Note [XXV], page 58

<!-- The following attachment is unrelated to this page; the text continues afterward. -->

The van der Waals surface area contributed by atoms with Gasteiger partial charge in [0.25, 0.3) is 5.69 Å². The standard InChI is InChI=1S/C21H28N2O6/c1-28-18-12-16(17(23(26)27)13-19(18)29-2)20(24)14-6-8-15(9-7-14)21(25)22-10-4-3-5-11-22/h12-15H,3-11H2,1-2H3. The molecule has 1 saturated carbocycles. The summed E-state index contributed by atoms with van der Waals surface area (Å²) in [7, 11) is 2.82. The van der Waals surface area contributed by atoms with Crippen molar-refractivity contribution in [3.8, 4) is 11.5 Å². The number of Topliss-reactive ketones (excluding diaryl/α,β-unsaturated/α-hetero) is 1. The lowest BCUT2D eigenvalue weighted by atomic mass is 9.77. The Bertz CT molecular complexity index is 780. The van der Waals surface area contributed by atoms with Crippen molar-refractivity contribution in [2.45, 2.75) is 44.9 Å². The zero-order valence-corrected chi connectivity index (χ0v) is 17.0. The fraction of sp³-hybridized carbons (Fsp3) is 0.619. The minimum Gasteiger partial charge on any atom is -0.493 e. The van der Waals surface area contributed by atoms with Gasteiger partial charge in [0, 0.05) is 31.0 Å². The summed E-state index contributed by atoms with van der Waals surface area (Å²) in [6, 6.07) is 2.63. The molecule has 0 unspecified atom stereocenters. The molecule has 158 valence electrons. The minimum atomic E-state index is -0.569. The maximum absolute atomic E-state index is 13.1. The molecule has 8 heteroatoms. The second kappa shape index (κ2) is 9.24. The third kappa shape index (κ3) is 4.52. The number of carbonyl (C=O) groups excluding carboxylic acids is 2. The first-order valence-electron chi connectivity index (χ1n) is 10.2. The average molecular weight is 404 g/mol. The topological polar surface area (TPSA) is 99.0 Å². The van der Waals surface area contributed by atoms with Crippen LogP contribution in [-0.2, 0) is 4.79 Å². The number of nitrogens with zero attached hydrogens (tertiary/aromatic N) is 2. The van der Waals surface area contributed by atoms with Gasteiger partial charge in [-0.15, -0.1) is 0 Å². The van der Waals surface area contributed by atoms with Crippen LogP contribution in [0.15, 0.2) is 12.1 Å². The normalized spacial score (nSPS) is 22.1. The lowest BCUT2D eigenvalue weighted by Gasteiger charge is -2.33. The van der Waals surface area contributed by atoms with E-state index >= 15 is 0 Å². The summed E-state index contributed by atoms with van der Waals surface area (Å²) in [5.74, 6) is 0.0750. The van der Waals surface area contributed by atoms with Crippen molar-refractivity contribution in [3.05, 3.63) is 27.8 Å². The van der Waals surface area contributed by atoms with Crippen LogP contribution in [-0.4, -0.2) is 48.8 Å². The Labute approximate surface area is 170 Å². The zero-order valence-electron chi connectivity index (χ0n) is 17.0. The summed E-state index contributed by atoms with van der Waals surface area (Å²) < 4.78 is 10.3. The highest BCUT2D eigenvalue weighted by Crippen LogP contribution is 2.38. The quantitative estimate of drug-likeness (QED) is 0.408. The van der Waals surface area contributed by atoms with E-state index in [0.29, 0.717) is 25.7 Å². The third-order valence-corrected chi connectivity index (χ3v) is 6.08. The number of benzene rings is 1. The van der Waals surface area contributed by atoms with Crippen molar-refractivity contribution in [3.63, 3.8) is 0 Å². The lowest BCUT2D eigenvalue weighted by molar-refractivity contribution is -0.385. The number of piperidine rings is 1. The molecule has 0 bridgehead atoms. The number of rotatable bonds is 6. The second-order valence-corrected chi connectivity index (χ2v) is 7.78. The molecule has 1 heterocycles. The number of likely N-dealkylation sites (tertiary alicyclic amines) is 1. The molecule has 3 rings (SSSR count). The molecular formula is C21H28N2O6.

The rapidity with which the knowledge and study of the Roman law spread over Europe is amazing. The copy of the Pandects was found a Amalfi, A. D. 1137. Inerius opened a college of civil law at Bologna a few years after. Giann. Hist. book XI, c. 2. It began to be taught as a part of academical learning in different parts of France before the middle of the century. Vaccarius gave lectures on the civil law at Oxford, as early as the year 1147. A regular system of feudal law, formed plainly in imitation of the Roman code, was composed by two Milanese lawyers about the year 1150. Gratian published the code of canon law, with large addition and emendations, about the same time. The earliest collection of those customs, which served as the rules of decision in the courts of justice, is the Assises de Jérusalem. They were compiled, as the preamble informs us, in the year 1099, and are called «Jus Consuetudinarium quo regebatur Regnum Orientale ». Willerm. Tyr. lib. XIX, c. 2. But peculiar circumstances gave occasion to this early compilation. The victorious crusaders settled as a colony in a foreign country, and adventurers from all the different nations of Europe composed this new society. It was necessary on that account to ascertain the laws and customs which were to regulate the transactions of business, and the administration of justice among them. But in no country of Europe was there, at that time, any collection of customs, nor had any attempt been made to render law fixed. The first undertaking of that kind was by Glanville, lord chief justice of England, in his Tractatus de Legibus et Consuetudinibus Angliæ, composed about the year 1181. The Regiam Majestatem in Scotland, ascribed to David I, seems to be an imitation, and a serbvile one, of Glanville. Several Scottish antiquarians, under the influence of that pious credulity which disposes men to assent, without hesitation, to whatever they deem for the honour of their native country, contend zealously, that the Regiam Majestatem is a production prior to the treatise of Glanville; and have brought themselves to believe, that a nation, in a superior state of improvement, borrowed its laws and institutions from one considerably less advanced in its political progress. The internal evidence (were it my province to examine it) by which this theory might be refuted, is, in my opinion, decisive. The external circumstances which have seduced Scottish authors into this mistake, have been explained with so much [573] precision and candour by Sir David Dalrymple, in his examination of some of the arguments for the high antiquity of Regiam Majestatem, Edin. 1769, $to, that it is to be hoped the controversy will not be again revived. Pierre de Fontaines, who tells us that he was the first who had attempted such a work in France, composed his Conseil, which contains an account of the customs of the country of Vermandois, in the reign of St. Louis, which began A. D. 1226. Beaumanoir, the author of the Coustumes de Beauvoisis, lived about the same time. The Establissemens of St. Louis, containing a large collection of the customs which prevailed within the royal domains, were published by the authority of that monarch. As soon as men became acquainted with the advantages of having written customs and laws, to which they could have recourse on every occasion, the practice of collecting them became common. Charles VII of France, by an ordinance A. D. 1453, appointed the customary laws in every province of France to be collected and arranged. Velley et Villaret, Histoire, tom. XVI, p. 113.